Orange is the New Black

Updated: Nov 4, 2019

For our blog this month I wanted to give a proper send-off to Jasper – a much missed member of the team. He was put to sleep on January 12th aged only nine, but his short life is a fascinating story.

Jasper was born in Romania as one of the many street dogs out there. He lived on the streets for the first few years of his life before being caught by the dog catchers. He was thrown into Radauti – and I use that word advisedly as if it were a jail, because Radauti is one of the worst shelters in the country. It is poorly funded and all of the European money provided for its maintenance is siphoned off by criminals. Mostly it’s staffed by cruel, drunken men who sometimes beat the dogs and regularly forget to feed them or give them any water. Christmas is a particularly bad time when the guards are very drunk and dogs can go without water and food for days on end. Needless to say, they turn on each other and it is not unusual for dogs to be killed. Since the shelter is almost entirely open to the elements and exposed to the cruel Romanian winters – this may be a blessing in some cases. Jasper was in this place for four years.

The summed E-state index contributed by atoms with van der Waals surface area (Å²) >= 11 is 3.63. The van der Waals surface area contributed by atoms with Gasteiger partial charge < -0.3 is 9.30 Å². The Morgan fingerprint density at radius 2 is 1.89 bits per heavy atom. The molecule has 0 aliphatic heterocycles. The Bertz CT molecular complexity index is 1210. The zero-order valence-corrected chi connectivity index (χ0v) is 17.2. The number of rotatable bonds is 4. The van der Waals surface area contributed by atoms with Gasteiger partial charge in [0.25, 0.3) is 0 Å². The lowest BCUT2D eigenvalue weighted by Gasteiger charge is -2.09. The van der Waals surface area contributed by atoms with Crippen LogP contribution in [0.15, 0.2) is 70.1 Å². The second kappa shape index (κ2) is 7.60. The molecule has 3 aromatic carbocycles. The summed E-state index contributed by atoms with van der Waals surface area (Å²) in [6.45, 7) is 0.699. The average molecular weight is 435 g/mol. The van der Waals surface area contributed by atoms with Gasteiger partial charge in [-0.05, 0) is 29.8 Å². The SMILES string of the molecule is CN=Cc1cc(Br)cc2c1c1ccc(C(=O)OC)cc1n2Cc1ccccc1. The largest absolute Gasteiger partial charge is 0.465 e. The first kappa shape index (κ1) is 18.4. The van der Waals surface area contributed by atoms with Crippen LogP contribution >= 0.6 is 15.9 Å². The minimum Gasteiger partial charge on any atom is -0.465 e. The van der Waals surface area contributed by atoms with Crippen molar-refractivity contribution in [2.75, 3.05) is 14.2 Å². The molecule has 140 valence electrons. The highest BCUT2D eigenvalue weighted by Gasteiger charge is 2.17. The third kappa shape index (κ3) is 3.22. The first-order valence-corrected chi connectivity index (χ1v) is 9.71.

He was rescued by an amazing charity called Safe Rescue for Dogs. We came across them because they are based in Norfolk and had rescued our dog Wolfie from Romania as a puppy – the star of last month's blog. They are staffed by an incredible if bonkers group of (mostly) women and fronted by a charismatic social media genius called Kelly. After we got Wolfie I started following Kelly on Facebook and so enjoyed the ups and downs of Kelly's life in the world of dog rescue as played out on Facebook, that we decided to see if we could foster some dogs to help out. When the dogs come over to the UK they are fresh out of the shelters and they are often traumatised and terrified of people. Before they can be permanently rehomed they need to live in a house as a "normal" pet and enjoy a period of rehabilitation. They get to gain some weight, discover the delights of sofas and fires, learn to walk on a lead and have a good bath. Mostly they just need to learn to trust people again.